Monday, February 12, 2007

Guess Who's Coming to Die - Patricia Sprinkle


Guess Who’s Coming to Die?
A Thoroughly Southern Mystery
Patricia Sprinkle
Signet

Mystery/Cozy

At sixty-something, MacLaren (Mac) Yarbrough is the sitting magistrate of her small hometown of Hopemore, Georgia. In small towns like this, the magistrate is pretty much a part-time job, so Mac also owns and runs Yarbrough Feed, Seed, and Nursery, along with her husband of forty years. Upon returning from an eventful trip (detailed in a previous novel) she finds an invitation on her desk. To her amazement, it’s an invitation to join the Magnolia Ladies’ Investment Club. Everyone knows that the club is limited to the “ten most influential women” in Hopewell. In other words, the ten most wealthy. Apparently, a recently deceased member requested that Mac be given her spot.

Not at all sure about the prospect, Mac attends a meeting. The members run the gamut from the merely idle rich, of whom there are several in this small town, to a real estate broker, a lawyer for the Poverty Law Center, and even a former actress. In this meeting, Willena Kenan steps down as president to make way for her cousin, Wilma. Wilma presents her cousin with a sterling silver bar set. After a presentation by Augusta broker (and Willena’s new beau) Grover Henderson, the group breaks for refreshments. When Mac tries to enter the rest room, she’s greeting with the sight of Willena, dead on the floor, a sterling silver corkscrew protruding from her throat.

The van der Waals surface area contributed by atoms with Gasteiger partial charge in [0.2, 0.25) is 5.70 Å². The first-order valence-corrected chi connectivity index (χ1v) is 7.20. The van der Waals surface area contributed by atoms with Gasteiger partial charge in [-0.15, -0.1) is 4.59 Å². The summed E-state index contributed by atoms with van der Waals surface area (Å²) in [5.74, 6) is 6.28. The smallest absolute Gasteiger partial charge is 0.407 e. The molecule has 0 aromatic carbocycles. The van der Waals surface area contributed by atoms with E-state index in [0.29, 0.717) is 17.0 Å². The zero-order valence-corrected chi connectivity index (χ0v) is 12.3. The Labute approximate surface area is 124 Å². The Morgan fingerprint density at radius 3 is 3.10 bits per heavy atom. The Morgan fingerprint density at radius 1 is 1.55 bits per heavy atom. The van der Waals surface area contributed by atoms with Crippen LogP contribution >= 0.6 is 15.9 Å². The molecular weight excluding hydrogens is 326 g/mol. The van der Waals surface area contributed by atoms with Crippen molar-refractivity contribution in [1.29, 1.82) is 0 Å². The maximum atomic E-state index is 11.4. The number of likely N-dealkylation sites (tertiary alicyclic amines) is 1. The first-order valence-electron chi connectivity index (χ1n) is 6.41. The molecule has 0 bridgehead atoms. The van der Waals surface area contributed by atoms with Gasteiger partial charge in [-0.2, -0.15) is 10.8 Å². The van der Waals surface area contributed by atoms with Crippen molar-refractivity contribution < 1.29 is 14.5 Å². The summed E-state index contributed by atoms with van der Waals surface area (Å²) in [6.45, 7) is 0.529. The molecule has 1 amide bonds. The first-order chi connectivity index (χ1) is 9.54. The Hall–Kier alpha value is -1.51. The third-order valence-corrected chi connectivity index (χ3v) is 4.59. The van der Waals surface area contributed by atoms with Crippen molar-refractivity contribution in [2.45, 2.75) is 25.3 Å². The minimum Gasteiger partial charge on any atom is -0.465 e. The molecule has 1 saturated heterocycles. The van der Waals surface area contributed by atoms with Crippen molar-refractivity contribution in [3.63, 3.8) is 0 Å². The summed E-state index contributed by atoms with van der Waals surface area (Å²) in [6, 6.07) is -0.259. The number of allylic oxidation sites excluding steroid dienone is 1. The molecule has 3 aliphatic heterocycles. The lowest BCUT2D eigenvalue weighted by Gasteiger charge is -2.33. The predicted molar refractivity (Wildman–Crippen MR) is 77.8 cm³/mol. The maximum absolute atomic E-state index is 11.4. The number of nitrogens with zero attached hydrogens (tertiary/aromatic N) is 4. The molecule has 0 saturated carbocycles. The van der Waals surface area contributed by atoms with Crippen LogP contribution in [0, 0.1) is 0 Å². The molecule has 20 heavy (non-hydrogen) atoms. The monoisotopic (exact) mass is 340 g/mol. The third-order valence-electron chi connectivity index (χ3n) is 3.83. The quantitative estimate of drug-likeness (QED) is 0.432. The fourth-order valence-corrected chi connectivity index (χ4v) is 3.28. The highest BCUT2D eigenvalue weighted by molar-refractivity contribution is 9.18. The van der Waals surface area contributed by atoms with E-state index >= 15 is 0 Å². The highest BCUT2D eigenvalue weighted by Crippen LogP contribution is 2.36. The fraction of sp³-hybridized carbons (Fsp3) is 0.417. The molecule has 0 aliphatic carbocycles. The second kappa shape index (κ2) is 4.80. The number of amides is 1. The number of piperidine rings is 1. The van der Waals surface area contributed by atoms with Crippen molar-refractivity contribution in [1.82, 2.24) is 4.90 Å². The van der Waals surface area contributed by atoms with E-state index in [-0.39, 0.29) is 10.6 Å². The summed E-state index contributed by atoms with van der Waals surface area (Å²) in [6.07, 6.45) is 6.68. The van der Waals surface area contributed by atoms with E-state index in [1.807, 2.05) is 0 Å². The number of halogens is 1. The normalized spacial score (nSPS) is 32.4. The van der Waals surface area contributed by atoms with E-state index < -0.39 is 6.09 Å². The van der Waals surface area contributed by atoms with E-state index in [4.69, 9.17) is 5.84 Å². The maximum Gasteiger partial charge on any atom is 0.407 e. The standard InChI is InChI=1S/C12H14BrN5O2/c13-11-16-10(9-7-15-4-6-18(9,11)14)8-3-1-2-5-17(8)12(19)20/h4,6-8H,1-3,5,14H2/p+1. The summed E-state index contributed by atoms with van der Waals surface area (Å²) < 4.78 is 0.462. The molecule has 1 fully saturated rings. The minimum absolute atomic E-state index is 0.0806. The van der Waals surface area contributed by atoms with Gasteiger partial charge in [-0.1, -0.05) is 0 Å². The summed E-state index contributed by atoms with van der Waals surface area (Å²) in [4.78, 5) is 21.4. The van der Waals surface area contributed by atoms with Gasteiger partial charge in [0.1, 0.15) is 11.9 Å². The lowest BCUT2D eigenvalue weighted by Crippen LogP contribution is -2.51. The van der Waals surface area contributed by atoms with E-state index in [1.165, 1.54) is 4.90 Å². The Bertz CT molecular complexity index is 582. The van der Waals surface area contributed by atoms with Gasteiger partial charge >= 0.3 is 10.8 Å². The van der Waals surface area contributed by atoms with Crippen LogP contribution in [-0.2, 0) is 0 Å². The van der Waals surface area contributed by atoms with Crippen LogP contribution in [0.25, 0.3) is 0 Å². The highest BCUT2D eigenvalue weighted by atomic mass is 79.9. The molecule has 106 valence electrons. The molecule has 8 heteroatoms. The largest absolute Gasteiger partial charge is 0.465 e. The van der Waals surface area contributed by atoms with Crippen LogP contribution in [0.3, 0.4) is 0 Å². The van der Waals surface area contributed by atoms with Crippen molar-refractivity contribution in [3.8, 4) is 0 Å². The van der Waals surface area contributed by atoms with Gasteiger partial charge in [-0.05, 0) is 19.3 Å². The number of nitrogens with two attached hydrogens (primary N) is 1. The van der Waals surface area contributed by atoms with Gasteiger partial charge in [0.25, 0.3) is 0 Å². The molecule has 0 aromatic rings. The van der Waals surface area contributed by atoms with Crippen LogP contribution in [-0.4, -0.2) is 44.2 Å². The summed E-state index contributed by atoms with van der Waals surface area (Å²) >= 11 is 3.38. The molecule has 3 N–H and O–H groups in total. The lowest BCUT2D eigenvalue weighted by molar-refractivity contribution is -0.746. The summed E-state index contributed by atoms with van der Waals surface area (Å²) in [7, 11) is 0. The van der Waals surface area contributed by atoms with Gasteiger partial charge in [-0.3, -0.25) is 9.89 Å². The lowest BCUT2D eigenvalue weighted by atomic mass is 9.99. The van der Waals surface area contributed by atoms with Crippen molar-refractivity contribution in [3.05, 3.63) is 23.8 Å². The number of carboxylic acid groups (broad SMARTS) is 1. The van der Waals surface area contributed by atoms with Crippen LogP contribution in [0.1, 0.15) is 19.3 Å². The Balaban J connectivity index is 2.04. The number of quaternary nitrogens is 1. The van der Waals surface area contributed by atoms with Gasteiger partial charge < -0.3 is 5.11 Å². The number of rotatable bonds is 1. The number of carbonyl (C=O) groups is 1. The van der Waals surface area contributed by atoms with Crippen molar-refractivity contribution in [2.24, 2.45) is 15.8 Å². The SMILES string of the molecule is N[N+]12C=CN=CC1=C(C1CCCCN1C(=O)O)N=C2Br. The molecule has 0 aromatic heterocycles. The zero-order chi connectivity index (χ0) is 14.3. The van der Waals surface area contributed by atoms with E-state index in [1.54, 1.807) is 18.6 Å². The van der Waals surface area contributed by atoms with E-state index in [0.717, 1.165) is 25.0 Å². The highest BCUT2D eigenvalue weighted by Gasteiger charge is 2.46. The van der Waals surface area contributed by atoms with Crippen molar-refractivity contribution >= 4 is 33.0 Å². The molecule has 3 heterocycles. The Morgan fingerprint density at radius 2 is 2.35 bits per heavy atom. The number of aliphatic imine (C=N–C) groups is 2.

Everyone is a suspect, since the ladies were milling around, going outside to make phone calls or smoke. Things look especially bad for Cindy, Mac’s daughter-in-law, though. The police found her car keys under Willena’s body. And it’s not exactly a secret that Willena and Cindy, who are both part of many of the same organizations, never really saw eye to eye. Mac knows that Cindy is innocent. The corkscrew came from Wilma, who was clearly enamored of her cousin’s new love. As Mac knows, even in a small town, some secrets run deep; but if you dig enough, you can usually bring them to light.

While this is part of a series, newcomers (like me) will have no problem jumping in at this point. Mac makes reference to other cases, and the author is kind enough to identify the appropriate books via footnotes; a nice touch, indeed. Mac is instantly likeable; a southern lady, she’s also a magistrate and looks at events with a clear eye. The cast of characters is varied, and they’re all completely believable. There are no goofy southern caricatures here. The characters and story will engage the reader immediately, making it a pleasure to follow Mac as she uncovers the real culprit. This was my first visit to Hopemore, but it certainly won’t be my last.

Rating: 7 ½
February 2007
ISBN# 978-0-451-22061-5 (paperback)

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